He or she has been hanging around for at least a year. So it’s about time to name him … or her?
The name "Sly" comes to mind. It seems to me that "Sly" is the most appropriate name, because it aptly describes his behavior.
Of course, if someone can get close enough, or is brave enough, they could flip his or her tail up like Dr. Pol the veterinarian on television and announce that we have named it inappropriately. In which case we could name her the feminine version of Sly and call her Slyette, the Maple Park Fox.
I have a feeling that our fox is a he. You see, back in the spring a year ago, a couple of the neighbors claimed to have seen two of them. The only logical explanation at that point was that there was a he and a she hanging around, maybe looking for a den, wanting to find someplace to settle down, have some kits and make the neighborhood a place they could call home.
According to the latest neighborhood chatter, one seems to have disappeared. Sly is most likely the one who has remained.
Here is the logic behind my reasoning. Think about it. Sly and Slyette were chillin’ in the neighborhood for a year and Sly had yet to provide satisfactory accommodations. Food was not abundant in this neighborhood of manicured lawns, and Slyette was getting tired of his inability to find a suitable hole in the ground that they could call home.
She probably wants to raise some kits, and although the neighborhood is nice, she needs a den to call her own. Putting up with him for a year, Slyette had enough of his commitment issues and went back to the woods or swamp to move on from their failing relationship and court a fox with more to offer.
I am sure there is a lot of flawed reasoning in my version of this account, but it’s my story, and I am sticking to it. If we separate the facts from all of this speculation, I can tell you that the fox is real, he is hanging round our city neighborhood, and residents are talking about him. Other than that, everything else being reported by concerned citizens is simply hearsay and imagination.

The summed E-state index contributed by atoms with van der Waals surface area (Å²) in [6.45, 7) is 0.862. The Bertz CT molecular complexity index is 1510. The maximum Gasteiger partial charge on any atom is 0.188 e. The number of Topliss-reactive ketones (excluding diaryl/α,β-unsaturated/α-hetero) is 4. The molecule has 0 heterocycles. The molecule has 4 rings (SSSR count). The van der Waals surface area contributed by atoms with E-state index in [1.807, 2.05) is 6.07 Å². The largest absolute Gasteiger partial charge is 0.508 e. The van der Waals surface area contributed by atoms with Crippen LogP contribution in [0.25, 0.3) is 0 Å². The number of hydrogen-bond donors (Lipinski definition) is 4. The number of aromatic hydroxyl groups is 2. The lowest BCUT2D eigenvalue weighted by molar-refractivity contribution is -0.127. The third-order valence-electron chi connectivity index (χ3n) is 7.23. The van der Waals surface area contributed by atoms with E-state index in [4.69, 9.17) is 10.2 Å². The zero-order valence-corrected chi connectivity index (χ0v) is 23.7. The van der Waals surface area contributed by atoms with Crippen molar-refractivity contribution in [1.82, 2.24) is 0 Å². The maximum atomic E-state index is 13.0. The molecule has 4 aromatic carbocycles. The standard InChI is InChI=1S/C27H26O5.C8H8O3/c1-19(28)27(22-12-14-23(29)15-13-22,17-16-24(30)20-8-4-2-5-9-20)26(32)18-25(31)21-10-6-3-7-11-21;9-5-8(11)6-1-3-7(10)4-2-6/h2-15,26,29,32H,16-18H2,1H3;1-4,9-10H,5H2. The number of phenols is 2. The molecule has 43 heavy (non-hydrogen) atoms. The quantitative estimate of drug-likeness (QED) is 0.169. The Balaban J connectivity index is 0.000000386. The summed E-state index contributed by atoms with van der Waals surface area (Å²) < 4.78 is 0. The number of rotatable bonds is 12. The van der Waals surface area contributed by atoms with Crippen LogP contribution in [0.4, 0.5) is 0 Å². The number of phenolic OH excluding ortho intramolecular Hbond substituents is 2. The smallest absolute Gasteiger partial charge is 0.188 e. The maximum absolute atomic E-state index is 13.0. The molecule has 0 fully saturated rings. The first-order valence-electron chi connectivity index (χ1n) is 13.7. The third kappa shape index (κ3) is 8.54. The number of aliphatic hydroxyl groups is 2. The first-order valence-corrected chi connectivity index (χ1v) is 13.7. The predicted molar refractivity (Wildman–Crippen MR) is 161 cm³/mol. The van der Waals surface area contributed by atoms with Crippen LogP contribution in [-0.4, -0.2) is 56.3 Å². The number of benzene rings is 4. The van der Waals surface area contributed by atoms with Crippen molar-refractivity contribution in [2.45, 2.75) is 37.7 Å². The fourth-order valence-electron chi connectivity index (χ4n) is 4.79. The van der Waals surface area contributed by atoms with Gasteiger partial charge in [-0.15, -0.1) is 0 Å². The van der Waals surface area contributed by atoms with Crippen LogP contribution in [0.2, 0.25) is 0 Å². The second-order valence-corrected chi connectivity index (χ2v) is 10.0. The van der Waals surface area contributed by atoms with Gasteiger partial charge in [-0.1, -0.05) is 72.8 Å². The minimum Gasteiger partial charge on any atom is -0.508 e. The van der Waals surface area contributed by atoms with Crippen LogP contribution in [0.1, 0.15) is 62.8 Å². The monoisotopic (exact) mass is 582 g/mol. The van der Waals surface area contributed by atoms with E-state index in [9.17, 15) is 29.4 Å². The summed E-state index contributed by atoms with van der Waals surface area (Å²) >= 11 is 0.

Some of the neighbors have spread fear. Their thoughts are that this wild and starving animal is going to attack and eat their pets. Warnings to keep your dogs and kitties indoors have circulated.
Another alarmed neighbor reported that a colony of cats was seen chasing the fox down one of our streets. It’s my guess that this concerned citizen was afraid their ferocious lap cat might attack and bring the fox carcass back home for display on the doormat.
Obviously, there are conflicting opinions as to who, the pets or the fox, might dominate in a fair fight.
Others have expressed concern for the fox’s welfare. They wonder how he could survive in a city environment.
Well, let’s think about that. His basic needs are food, water, shelter and Palmetto Street traffic survival.
I’m not sure what a fox likes to eat. My husband says mice, snakes and bugs. I have no problem with that. He can dine on them day and night as far as I am concerned. As for water, I know where he gets a cool drink to satisfy his thirst. The other morning I rose early, gathered my copy of the Morning News and poured me a mug of fresh coffee with a healthy dose of French vanilla creamer.
Just out the window I saw movement. Sly had placed his front paws on the birdbath beside the backdoor and was lapping up water like crazy.
I think he might have found shelter. There is a drainage pipe under my driveway, and one of my closest neighbors reported seeing him going in and out of it late one evening.
His only other concern is the Palmetto Street traffic survival issue. I’m not sure who could help him with that. I sometimes worry about my survival as I make my way home.
In conclusion, I can report that many people in our neighborhood have seen Sly. There seems to be concern about him, and some residents have claimed to have reported him to Animal Control.
All I can tell you thus far is that he has outfoxed everyone, including Animal Control and Palmetto Street traffic.